UCLA Integrated Substance Abuse Programs | uclaisap.org
Hazelden | hazelden.org
National Association for Children of Alcoholics (NACoA) | ncadi.samhsa.gov/nacoa
American Society of Addiction Medicine | asam.org
National Institute on Drug Abuse | nida.nih.gov
National Institute on Drug Abuse information and resources related to methamphetamine | nida.nih.gov
National Institute on Drug Abuse for teens | teens.drugabuse.gov
Substance Abuse Treatment Facility Locator
Substance Abuse and Mental Health Services Administration (SAMHSA)
U.S. Department of Health and Human Services
dasis3.samhsa.gov | 1-800-662-HELP
resources for further reading and support
While by no means an exhaustive list, the following books, articles, and websites may be useful resources for further reading and support…
Al-Anon and Al-Anon Family Group Headquarters, The Al-Anon Family Groups – Classic Edition, Virginia Beach, VA: Al-Anon Family Group Headquarters, Inc, 2000.
Al-Anon and Al-Anon Family Group Headquarters, Alateen—Hope for Children of Alcoholics, Virginia Beach, VA: Al-Anon Family Group Headquarters, Inc, 1973.
Al-Anon and Al-Anon Family Group Headquarters, Courage to Change: One Day at a Time in Al-Anon II, Virginia Beach, VA: Al-Anon Family Group Headquarters, Inc, 1968, 1972, 1973.
Al-Anon and Al-Anon Family Group Headquarters, One Day at a Time in Al-Anon, Virginia Beach, VA: Al-Anon Family Group Headquarters, Inc., 1968, 1972, 1973.
Al-Anon and Al-Anon Family Group Headquarters, Paths to Recovery—Al-Anon’s Steps, Traditions, and Concepts , Virginia Beach, VA: Al-Anon Family Group Headquarters, Inc, 1997.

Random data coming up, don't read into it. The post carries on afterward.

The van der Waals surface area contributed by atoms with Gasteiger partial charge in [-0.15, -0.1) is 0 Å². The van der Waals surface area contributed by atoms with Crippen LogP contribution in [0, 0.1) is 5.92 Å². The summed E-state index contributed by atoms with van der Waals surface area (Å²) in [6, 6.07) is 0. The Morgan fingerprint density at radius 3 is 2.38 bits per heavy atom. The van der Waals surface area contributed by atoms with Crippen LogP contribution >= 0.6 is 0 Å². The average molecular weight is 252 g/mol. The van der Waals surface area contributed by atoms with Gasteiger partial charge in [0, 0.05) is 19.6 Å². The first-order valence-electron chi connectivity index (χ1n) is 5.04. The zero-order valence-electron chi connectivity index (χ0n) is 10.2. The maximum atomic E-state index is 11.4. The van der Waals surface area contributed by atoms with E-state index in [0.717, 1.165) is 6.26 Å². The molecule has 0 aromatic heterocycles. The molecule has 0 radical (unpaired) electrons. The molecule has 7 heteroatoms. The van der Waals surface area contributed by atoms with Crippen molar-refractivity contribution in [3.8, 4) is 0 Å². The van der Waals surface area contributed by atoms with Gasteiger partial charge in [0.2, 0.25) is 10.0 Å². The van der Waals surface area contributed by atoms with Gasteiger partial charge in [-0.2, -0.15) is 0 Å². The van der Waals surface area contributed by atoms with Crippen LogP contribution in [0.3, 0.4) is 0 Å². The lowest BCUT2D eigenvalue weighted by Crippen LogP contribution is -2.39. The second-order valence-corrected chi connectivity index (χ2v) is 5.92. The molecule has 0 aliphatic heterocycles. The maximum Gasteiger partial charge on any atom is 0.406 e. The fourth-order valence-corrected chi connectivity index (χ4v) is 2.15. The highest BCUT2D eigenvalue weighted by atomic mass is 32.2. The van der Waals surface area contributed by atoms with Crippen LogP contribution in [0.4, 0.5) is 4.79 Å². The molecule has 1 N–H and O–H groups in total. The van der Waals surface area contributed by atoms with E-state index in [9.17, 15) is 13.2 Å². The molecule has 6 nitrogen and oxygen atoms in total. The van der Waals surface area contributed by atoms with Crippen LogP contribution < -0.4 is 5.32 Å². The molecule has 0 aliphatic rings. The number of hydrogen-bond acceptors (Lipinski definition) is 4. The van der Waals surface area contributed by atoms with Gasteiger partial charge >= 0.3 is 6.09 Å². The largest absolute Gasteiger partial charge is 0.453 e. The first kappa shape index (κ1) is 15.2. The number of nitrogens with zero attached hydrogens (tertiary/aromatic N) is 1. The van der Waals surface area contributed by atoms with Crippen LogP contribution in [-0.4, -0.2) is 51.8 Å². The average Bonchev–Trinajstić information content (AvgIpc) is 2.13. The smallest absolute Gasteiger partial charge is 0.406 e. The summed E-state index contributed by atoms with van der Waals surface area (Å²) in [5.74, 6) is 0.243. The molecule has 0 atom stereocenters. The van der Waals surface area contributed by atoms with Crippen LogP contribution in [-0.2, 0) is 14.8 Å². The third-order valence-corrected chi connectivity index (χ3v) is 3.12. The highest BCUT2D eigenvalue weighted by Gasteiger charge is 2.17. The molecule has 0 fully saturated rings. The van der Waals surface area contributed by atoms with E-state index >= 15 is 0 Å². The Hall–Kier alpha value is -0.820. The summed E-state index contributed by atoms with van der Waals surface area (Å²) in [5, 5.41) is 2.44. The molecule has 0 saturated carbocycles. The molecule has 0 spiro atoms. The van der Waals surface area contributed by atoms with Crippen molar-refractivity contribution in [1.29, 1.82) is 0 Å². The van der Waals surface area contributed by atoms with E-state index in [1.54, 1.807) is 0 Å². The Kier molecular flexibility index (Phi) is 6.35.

Black, Claudia, Phd. Straight Talk from Claudia Black: What Recovering Parents Should Tell Their Kids About Drugs and Alcohol. City Center, MN: Hazelden Publishing, 2003.
Brown, Stephanie, PhD.; Lewis, Virginia M., PhD, with Liotta, Andrew, The Family Recovery Guide: A map for healthy growth, Oakland, CA: New Harbinger Publications, 2000.
Conyers, Beverly, Addict In The Family: Stories of Loss, Hope, and Recovery, Center City, MN: Hazelden Publishing and Educational Services, 2003.
Didion, Joan, The Year of Magical Thinking, New York: Knopf, 2005.
Johnson, Vernon, Intervention : How to Help Someone Who Doesn’t Want To Be Helped, Center City, MN: Hazelden Publishing, 1986.
Kellermann, Joseph L., A Guide for the Family of The Alcoholic, Center City, MN: Hazelden Publishing and Educational Services, 1996.
Ketcham, Katherine, and Asbury, William F., with Schulstad, Mel, and Ciaramicoli, Arthur P., Beyond the Influence: Understanding and Defeating Alcoholism, New York: Bantam Books, 2000.
Lynch, Thomas, “The Way We Are,” from Bodies in Motion and at Rest: On Metaphor and Mortality, New York: W.W. Norton and Co., 2001.
Milan, James Robert, and Ketcham, Katherine, Under the Influence: A Guide to the Myths and Realities of Alcoholism, New York: Bantam Books, 1983.
Mnookin, Seth, “Harvard and Heroin,” Salon.com, Aug 27, 1999.
Mnookin, Seth, “The End of My World As I Knew It,” Slate.com, Dec 31, 2004.
Mnookin, Wendy, “My Son the Heroin Addict,” Salon.com, Aug 27, 1999.
Orenstein, Peggy, “Staying Clean,” New York Times Magazine, February 10, 2002.
Recovery of Chemical Dependent Families (booklet), Center City, MN: Hazelden / Johnson Institute, 1987.
Shannonhouse, Rebecca, Under the Influence: The Literature of Addiction. New York: Modern Library, 2003.
Schwebel, Robert, Saying No Is Not Enough: Helping Your Kids Make Wise Decisions about Alcohol, Tobacco, and Other Drugs, New York : Newmarket Press, 1989.
Sheff, Nic, Tweak, New York: Ginee Seo Books/Anatheum: 2007.
Singer, Mark, “The Misfit: How David Milch Got from NYPD Blue to Deadwood by Way of an Epistle of St. Paul,” The New Yorker, Feb 14 and 25, 2005.
Wallerstein, Judith S., Blakeslee, Sandra, What About the Kids: Raising Your Children Before, During, and After Divorce, New York: Hyperion, 2003.
Wallerstein, Judith S., Lewis, Julia M., Blakeslee, Sandra, The Unexpected Legacy of Divorce: The 25 Year Landmark Study, New York: Hyperion, 2000.